By Bill Brewer
Looking around Dr. Kelly Kearse’s classroom at Knoxville Catholic High School, you can almost hear the big bang when faith and science collide.
There are the chemical equations on the white board waiting to be balanced. There is the periodic table of elements on the wall. And there is the picture of Albert Einstein — right next to the crucifix.
There’s also a crucifix poster on the wall with the words, “Most high and glorious God, bring light to the darkness of my heart.” Then there’s the picture of the Sacred Heart of Jesus and the Proverbs verse, “When pride cometh, then cometh shame, but with the lowly is wisdom.”
Dr. Kearse, who teaches chemistry at KCHS and considers himself a strong Catholic, embraces the collision. He teaches that religion and science aren’t at odds at all, despite the contentions of secular experts. In fact, he believes they complement each other.
So when a discovery takes place that moves science forward, such as the headline-grabbing confirmation last month of Einstein’s theory of relativity, where almost imperceptible gravitational waves in space were detected, his enthusiasm for his vocation soars.
But that enthusiasm can’t compare to Dr. Kearse’s excitement at being among the scientists doing research on another of the world’s great scientific mysteries — the Shroud of Turin.
It’s his hope that science and technology will continue to advance to the point where there is proof that the image on the shroud and the ancient stains on the relic are from Christ.
The longtime educator, who has a Ph.D. in Microbiology and Immunology, is working to prove his point with ongoing research into the Shroud of Turin, where some of the most accomplished scientists in the world have been trying to prove, or disprove, that the image on the shroud is that of Jesus Christ.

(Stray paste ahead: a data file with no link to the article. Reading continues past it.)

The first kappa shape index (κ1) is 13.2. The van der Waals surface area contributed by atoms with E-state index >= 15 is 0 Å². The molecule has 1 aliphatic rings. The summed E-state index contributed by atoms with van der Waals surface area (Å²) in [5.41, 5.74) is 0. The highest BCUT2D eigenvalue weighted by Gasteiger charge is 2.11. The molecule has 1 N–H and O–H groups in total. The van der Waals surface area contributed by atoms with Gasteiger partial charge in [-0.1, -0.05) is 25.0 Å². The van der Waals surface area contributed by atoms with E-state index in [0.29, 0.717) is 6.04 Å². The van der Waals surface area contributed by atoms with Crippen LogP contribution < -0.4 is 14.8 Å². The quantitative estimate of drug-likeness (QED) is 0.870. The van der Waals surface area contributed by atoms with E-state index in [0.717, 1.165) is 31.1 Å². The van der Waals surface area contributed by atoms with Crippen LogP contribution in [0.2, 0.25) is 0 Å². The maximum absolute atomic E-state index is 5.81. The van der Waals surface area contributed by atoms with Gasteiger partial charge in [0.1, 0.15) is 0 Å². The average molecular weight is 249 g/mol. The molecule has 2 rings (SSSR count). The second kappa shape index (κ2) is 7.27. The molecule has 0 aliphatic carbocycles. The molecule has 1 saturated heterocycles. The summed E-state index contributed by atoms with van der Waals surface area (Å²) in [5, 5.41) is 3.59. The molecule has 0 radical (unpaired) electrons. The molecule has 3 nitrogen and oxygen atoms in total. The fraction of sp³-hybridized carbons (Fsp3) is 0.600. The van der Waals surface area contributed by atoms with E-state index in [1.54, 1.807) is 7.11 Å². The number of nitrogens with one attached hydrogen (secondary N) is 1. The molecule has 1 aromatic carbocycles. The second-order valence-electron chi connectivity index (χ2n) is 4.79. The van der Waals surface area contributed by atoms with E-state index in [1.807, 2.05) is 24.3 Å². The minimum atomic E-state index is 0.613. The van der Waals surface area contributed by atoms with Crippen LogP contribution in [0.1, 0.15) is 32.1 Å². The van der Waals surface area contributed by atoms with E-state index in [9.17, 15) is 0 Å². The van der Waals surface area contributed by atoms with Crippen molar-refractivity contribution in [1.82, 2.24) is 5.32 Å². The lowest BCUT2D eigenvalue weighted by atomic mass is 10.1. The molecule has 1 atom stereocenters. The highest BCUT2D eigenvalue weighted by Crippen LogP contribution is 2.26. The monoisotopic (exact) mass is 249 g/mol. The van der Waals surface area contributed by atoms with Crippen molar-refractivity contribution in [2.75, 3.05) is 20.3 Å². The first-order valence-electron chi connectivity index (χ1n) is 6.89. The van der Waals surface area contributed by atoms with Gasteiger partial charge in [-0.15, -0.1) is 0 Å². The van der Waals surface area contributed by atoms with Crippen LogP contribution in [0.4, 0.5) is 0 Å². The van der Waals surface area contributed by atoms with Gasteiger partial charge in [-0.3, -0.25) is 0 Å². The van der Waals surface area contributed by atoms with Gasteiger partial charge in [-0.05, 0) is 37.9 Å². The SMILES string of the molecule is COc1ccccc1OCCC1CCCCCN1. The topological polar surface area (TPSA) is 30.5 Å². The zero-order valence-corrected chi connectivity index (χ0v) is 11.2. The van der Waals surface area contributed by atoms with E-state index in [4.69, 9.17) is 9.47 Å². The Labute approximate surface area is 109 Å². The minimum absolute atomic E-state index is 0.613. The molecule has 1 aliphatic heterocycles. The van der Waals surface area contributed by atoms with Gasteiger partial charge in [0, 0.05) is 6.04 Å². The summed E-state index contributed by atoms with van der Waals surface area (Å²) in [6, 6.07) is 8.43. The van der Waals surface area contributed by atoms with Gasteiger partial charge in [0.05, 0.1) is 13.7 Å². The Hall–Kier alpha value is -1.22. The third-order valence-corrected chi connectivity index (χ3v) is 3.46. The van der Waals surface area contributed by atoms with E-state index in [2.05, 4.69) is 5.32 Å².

Dr. Kearse’s research into the shroud is years in the making and is part of a much larger international project by scientists to study the historic burial cloth that Christians believe covered Christ’s body after he was crucified.
And now the chemistry teacher’s studies have taken him to the shroud itself.
After taking part in the St. Louis Shroud Conference in 2014 and giving a presentation on the critical reevaluation and strength of evidence of blood stains, Dr. Kearse traveled to Turin last summer to view the shroud in person during a public display. It was his first time to see it firsthand.
Pope Francis called for an early exposition of the shroud in 2015, ahead of its next scheduled showing in 2025. The last exposition was in 2010. Only a pope can request an early exposition of the shroud.
Dr. Kearse has been trying for nearly 30 years to get to Turin for a public showing of the shroud, and was not disappointed.
He spent 15 minutes with the shroud in five-minute increments, standing 10 feet away. Another four visits were spent viewing the shroud from the church sanctuary for 30 minutes to an hour each time. He spent two weeks in Turin. The viewing and research gave him a new perspective after spending years examining tiny remnants of the shroud under a microscope.
“I was surprised at how close to the shroud we were able to get,” Dr. Kearse said, noting that, in Turin, Italy, the shroud was contained in a special reliquary that was a lighted, atmosphere-controlled display cabinet at the Cathedral of St. John the Baptist. It was on public display from April 19 through June 24, and it was viewed by 2 million people.
“The tour group we went with included the scientist who organized the 1978 scientific expedition. He was with us every day leading discussions,” Dr. Kearse said, referring to a groundbreaking congregation of leading world scientists who joined together to conduct an in-depth inspection of the shroud that kick-started modern scientific investigation.